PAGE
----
Do you believe the scuba tank manufacturers when they say that tanks only explode when they are overfilled or otherwise abused? After reading this article, you may have a surprise coming. On May 30, 1997, Dag Deberitz, from Tjoeme in Vestfold County, Norway, got a "surprise" that he could have done without.
A scuba tank made from aluminum alloy 5283 exploded while sitting inside his garage. The explosion nearly flattened out the garage and everything in it! His 16" winter tires and other things were blown through the walls leaving large holes behind. Fortunately nobody was present.
The back wall of the garage was almost completely gone. Other diving equipment stored along with this bottle was transformed into small bits and pieces. Today, Mr. Deberitz is thankful that nobody was nearby to get injured in the blast.
Mr. Deberitz is, among other things, a scuba instructor. The week before, the tank had been in the luggage compartment of his 16 seat van alongside 12 other scuba tanks that he was using in a diving course he instructs. He hardly dares to think about what could have happened if the tank had exploded in the van with himself, the other instructors, and all the student divers inside. "We would not have survived," Mr. Deberitz says.
Before the tank was placed in the van, it was being stored in the basement of his parent's summer home nearby. If it had exploded there, it would have blown the wooden building off its foundation.
The scuba tank was a 10.3 liter tank which holds about 72 cubic feet of air. It was manufactured by Gerzat (A French Company) in 1973 out of the 5283 aluminum alloy. The 5283 aluminum alloy is just as bad as the 6351 aluminum alloy. The scuba tank itself had been successfully hydrotested in December 1993. The tank had not been used since then and was holding a steady 2800 psi (180 BAR).
Mr. Deberitz has now completely lost his confidence in aluminium scuba tanks, at least those over 10 years old, and wishes to warn other divers and dive center personnel to be cautious of these tanks.
The molecular structure of this aluminium alloy seems to change if the tank ever gets overheated, overfilled or over ten years old. If metal valves (other than aluminium) are installed without some kind of plumber's tape, galvanic corrosion will destroy the threads. This phenomenon is hastened whenever the tanks are exposed to water - especially salt water.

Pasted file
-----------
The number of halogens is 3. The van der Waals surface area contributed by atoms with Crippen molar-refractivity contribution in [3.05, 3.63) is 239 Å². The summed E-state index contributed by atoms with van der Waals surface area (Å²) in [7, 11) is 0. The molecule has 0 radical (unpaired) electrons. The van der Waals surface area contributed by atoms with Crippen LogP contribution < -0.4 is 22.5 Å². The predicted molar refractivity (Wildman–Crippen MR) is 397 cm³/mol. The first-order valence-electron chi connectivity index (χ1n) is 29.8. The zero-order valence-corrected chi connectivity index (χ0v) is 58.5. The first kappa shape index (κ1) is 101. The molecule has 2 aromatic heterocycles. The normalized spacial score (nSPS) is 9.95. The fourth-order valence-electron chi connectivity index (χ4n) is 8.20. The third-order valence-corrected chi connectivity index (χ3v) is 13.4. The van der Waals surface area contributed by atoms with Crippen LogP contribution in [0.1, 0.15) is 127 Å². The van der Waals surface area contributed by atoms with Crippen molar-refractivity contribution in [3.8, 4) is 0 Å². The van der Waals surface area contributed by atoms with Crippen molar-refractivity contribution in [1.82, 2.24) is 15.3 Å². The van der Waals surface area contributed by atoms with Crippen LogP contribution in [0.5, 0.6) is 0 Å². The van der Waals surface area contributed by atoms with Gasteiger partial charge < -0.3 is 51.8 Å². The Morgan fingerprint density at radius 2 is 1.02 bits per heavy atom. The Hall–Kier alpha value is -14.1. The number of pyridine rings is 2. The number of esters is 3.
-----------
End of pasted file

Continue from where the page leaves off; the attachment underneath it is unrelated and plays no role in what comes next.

Of course some of these things may also occur to steel bottles, but Mr. Deberitz now feels a lot more comfortable dealing with steel cylinders in his diving center/diving school. Dag says, "I will never fill an aluminium scuba tank that is over 10 years old again!"
He now has proof from the French manufacturer that the explosion was caused by the defective 5283 alloy, and that this scuba tank was a bomb waiting to explode. The local fire department said that the temperature in the garage could not have exceeded 100 F (40 C) on the actual day of explosion.
Although there have been very few scuba tanks that have exploded, there have been similar cases in Sweden, the USA and in some dive shops in the West Indies and other tropical places. While this may be the first such case in Norway, the general opinion in the Norwegian diving industry is to scrap aluminium alloy cylinders of all kinds when they reach 10 years of age.
The following photograph was taken on Saturday, 9/9/2001 at "Tjömetreffen2001", a dive camp held by Dag's diving club. Arild Vangen from Poseidon Service in Oslo held an information meeting and showed equipment telling about proper handling, storage, maintainance and use of diving equipment and high pressure compressors. There were 39 divers who attended from Germany, Holland, Norway and Scandinavia. Of these 39 divers, 8 had scuba tanks made from 6351, Gerzat 5283 or similar alloys!
|Email:||Mr. Dag Deberitz|
|Fax:||+47 33314720 (Norway)|
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